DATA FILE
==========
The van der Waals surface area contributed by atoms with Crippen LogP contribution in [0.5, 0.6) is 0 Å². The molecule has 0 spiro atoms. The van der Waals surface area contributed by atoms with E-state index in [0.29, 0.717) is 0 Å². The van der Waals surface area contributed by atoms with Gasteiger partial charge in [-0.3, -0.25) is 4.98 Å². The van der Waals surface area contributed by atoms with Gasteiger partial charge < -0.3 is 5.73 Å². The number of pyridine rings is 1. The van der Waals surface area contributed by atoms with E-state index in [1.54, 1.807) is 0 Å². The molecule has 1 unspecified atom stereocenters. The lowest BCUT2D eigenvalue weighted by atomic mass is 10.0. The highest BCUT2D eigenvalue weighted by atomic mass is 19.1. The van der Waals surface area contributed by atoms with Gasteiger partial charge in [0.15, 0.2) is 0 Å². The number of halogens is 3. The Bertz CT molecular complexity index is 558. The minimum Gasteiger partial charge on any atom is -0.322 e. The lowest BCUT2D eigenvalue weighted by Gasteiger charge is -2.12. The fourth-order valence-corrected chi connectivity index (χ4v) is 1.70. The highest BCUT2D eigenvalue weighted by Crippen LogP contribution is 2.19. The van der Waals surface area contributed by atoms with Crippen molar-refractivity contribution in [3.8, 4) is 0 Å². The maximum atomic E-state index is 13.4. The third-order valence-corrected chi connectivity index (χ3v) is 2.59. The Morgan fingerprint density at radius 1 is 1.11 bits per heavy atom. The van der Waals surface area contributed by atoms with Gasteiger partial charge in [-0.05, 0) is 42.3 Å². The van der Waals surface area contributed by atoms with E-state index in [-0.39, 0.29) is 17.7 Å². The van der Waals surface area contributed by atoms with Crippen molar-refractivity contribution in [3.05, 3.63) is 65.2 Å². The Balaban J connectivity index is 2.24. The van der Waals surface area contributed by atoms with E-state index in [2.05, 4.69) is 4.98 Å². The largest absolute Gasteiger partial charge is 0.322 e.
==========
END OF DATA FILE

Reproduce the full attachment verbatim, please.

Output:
The van der Waals surface area contributed by atoms with Crippen LogP contribution in [0.5, 0.6) is 0 Å². The molecule has 0 spiro atoms. The van der Waals surface area contributed by atoms with E-state index in [0.29, 0.717) is 0 Å². The van der Waals surface area contributed by atoms with Gasteiger partial charge in [-0.3, -0.25) is 4.98 Å². The van der Waals surface area contributed by atoms with Gasteiger partial charge < -0.3 is 5.73 Å². The number of pyridine rings is 1. The van der Waals surface area contributed by atoms with E-state index in [1.54, 1.807) is 0 Å². The molecule has 1 unspecified atom stereocenters. The lowest BCUT2D eigenvalue weighted by atomic mass is 10.0. The highest BCUT2D eigenvalue weighted by atomic mass is 19.1. The van der Waals surface area contributed by atoms with Gasteiger partial charge in [0.15, 0.2) is 0 Å². The number of halogens is 3. The Bertz CT molecular complexity index is 558. The minimum Gasteiger partial charge on any atom is -0.322 e. The lowest BCUT2D eigenvalue weighted by Gasteiger charge is -2.12. The fourth-order valence-corrected chi connectivity index (χ4v) is 1.70. The highest BCUT2D eigenvalue weighted by Crippen LogP contribution is 2.19. The van der Waals surface area contributed by atoms with Crippen molar-refractivity contribution in [3.8, 4) is 0 Å². The maximum atomic E-state index is 13.4. The third-order valence-corrected chi connectivity index (χ3v) is 2.59. The Morgan fingerprint density at radius 1 is 1.11 bits per heavy atom. The van der Waals surface area contributed by atoms with Gasteiger partial charge in [-0.05, 0) is 42.3 Å². The van der Waals surface area contributed by atoms with E-state index in [-0.39, 0.29) is 17.7 Å². The van der Waals surface area contributed by atoms with Crippen molar-refractivity contribution in [3.05, 3.63) is 65.2 Å². The Balaban J connectivity index is 2.24. The van der Waals surface area contributed by atoms with E-state index in [2.05, 4.69) is 4.98 Å². The largest absolute Gasteiger partial charge is 0.322 e.